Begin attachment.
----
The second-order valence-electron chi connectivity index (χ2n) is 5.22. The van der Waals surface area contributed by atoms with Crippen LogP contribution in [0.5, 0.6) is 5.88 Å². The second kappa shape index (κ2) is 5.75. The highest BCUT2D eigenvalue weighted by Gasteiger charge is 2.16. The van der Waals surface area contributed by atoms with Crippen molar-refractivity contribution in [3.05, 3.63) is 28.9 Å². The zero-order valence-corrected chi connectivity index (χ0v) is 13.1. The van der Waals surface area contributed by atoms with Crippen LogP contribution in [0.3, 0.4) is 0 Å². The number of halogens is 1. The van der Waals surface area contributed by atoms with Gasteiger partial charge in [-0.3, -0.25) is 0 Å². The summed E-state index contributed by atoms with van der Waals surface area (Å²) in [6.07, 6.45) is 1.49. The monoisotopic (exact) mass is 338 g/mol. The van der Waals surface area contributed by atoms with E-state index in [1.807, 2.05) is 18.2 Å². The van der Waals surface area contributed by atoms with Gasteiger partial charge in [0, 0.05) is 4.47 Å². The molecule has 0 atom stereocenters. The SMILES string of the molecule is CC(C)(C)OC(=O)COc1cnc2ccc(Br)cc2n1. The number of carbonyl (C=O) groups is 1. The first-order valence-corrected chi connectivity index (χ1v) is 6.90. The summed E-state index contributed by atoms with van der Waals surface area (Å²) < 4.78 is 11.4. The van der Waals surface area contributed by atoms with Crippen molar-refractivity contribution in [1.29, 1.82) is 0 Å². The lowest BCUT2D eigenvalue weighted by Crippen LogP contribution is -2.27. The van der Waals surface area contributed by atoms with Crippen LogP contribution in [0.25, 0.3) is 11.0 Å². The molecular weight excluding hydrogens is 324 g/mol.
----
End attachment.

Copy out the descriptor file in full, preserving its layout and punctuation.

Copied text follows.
The second-order valence-electron chi connectivity index (χ2n) is 5.22. The van der Waals surface area contributed by atoms with Crippen LogP contribution in [0.5, 0.6) is 5.88 Å². The second kappa shape index (κ2) is 5.75. The highest BCUT2D eigenvalue weighted by Gasteiger charge is 2.16. The van der Waals surface area contributed by atoms with Crippen molar-refractivity contribution in [3.05, 3.63) is 28.9 Å². The zero-order valence-corrected chi connectivity index (χ0v) is 13.1. The van der Waals surface area contributed by atoms with Crippen LogP contribution in [0.3, 0.4) is 0 Å². The number of halogens is 1. The van der Waals surface area contributed by atoms with Gasteiger partial charge in [-0.3, -0.25) is 0 Å². The summed E-state index contributed by atoms with van der Waals surface area (Å²) in [6.07, 6.45) is 1.49. The monoisotopic (exact) mass is 338 g/mol. The van der Waals surface area contributed by atoms with E-state index in [1.807, 2.05) is 18.2 Å². The van der Waals surface area contributed by atoms with Gasteiger partial charge in [0, 0.05) is 4.47 Å². The molecule has 0 atom stereocenters. The SMILES string of the molecule is CC(C)(C)OC(=O)COc1cnc2ccc(Br)cc2n1. The number of carbonyl (C=O) groups is 1. The first-order valence-corrected chi connectivity index (χ1v) is 6.90. The summed E-state index contributed by atoms with van der Waals surface area (Å²) < 4.78 is 11.4. The van der Waals surface area contributed by atoms with Crippen molar-refractivity contribution in [1.29, 1.82) is 0 Å². The lowest BCUT2D eigenvalue weighted by Crippen LogP contribution is -2.27. The van der Waals surface area contributed by atoms with Crippen LogP contribution in [0.25, 0.3) is 11.0 Å². The molecular weight excluding hydrogens is 324 g/mol.